The Canadian province of Newfoundland and Labrador is situated in the country's Atlantic region and is composed of Labrador, which is located on the mainland, and the island of Newfoundland. It is the country’s most easterly province and ranks as the ninth most populous, with a population of 519,716 individuals in 2016. More than 90% of the province's population inhabits Newfoundland and is most concentrated in the island’s Avalon Peninsula. The province contains 271 municipalities. Of this total, only 3 are designated as cities, while the remainder are towns. Although these municipalities occupy only 2.2% of the province's land mass, they contain nearly 90% of the population. The most populous municipalities in the province are St. John's, Conception Bay South, Mount Pearl, Paradise, and Corner Brook.
The Five Most Populous Municipalities in Newfoundland and Labrador
1. St. John’s
With a population of 108,860, St. John’s is the most populous city in Newfoundland and Labrador. The city is located on the eastern tip of the Avalon Peninsula and is North America’s easternmost city. St. John's occupies an area of 446.04 square km, was incorporated as a city in 1888, and serves as the provincial capital. The economy of St. John’s is shaped by its role as the provincial capital and by its proximity to the ocean. The public sector employs a large number of the city’s residents. St. John’s also has thriving business and retail sectors. Historically, the city had a highly profitable fishing industry, until its collapse in the 1990s. Today, however, offshore oil and natural gas reserves fuel the city's economy. In fact, St. John's is included as one of the 19 World Energy Cities. It is important that St. John's, Newfoundland and Labrador is not confused with Saint John, New Brunswick, also located in Eastern Canada.
2. Conception Bay South
With a population of 26,199, which is significantly lower than St. John's, Conception Bay South is the province's second biggest municipality. The town is located on the south shores of Conception Bay, on the Avalon Peninsula, and is part of the St. John's Metropolitan Area. The area's fertile land and abundant natural resources attracted its early settlers, most of whom were English and Irish. The town was later formed through the amalgamation of nine small communities in 1973. Conception Bay South once had a developed fishing industry, and currently has a growing tourism industry.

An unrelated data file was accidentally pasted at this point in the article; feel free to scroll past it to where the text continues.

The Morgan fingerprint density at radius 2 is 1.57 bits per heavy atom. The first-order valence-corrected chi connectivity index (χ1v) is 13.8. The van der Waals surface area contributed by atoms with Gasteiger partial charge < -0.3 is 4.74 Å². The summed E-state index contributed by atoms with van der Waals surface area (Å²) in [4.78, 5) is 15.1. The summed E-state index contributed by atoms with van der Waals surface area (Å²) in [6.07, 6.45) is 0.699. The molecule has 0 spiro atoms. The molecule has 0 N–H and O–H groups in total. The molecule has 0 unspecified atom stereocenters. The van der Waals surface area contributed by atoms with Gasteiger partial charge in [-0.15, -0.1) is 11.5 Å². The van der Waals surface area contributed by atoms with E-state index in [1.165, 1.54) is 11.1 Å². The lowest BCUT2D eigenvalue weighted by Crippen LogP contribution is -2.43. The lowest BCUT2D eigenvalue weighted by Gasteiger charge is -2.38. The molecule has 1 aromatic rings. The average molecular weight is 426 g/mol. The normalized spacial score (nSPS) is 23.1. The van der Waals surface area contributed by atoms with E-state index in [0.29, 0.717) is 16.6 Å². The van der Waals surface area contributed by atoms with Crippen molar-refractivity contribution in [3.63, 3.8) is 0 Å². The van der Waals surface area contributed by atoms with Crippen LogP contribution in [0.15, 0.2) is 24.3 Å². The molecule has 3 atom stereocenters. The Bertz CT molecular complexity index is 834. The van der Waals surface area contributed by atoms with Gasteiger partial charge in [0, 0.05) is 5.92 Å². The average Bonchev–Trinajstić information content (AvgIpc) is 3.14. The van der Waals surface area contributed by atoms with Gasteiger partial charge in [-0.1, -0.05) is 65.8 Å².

3. Mount Pearl
With a population of 23,120, Mount Pearl is Newfoundland and Labrador's second biggest city, but its third most populous municipality. Mount Pearl is located on the eastern tip of the Avalon Peninsula, southwest of St. John's. First founded in 1829, it was incorporated as a town in 1955, and later as a city in 1988.
Paradise has a population of 21,389, which ranks as the fourth most populous municipality in Newfoundland and Labrador. The town is located on the Avalon Peninsula, and is part of the St. John's Metropolitan Area. Paradise was settled during the nineteenth century and grew as a bedroom community of St. John's.
5. Corner Brook
With a population of 19,806, Corner Brook is the fifth largest municipality in the province. The city is located at the mouth of the Humber River, on the Bay of Islands. The city acts as a service center for Newfoundland’s western and northern regions. Corner Brook is Atlantic Canada’s northernmost city.
Smallest Municipality in the Province
The town of Tilt Cove is the province's smallest municipality. Located on Notre Dam Bay, the town had a population of only 4 according to the 2016 Census. Tilt Cove is nicknamed "Canada's smallest town."
The 10 Biggest Cities in Newfoundland and Labrador by Population
|2||Conception Bay South||26,199|
|8||Portugal Cove-St. Philip's||8,147|
|9||Happy Valley-Goose Bay||8,109|
About the Author
Oishimaya is an Indian native, currently residing in Kolkata. She has earned her Ph.D. degree and is presently engaged in full-time freelance writing and editing. She is an avid reader and travel enthusiast and is sensitively aware of her surroundings, both locally and globally. She loves mingling with people of eclectic cultures and also participates in activities concerning wildlife conservation.
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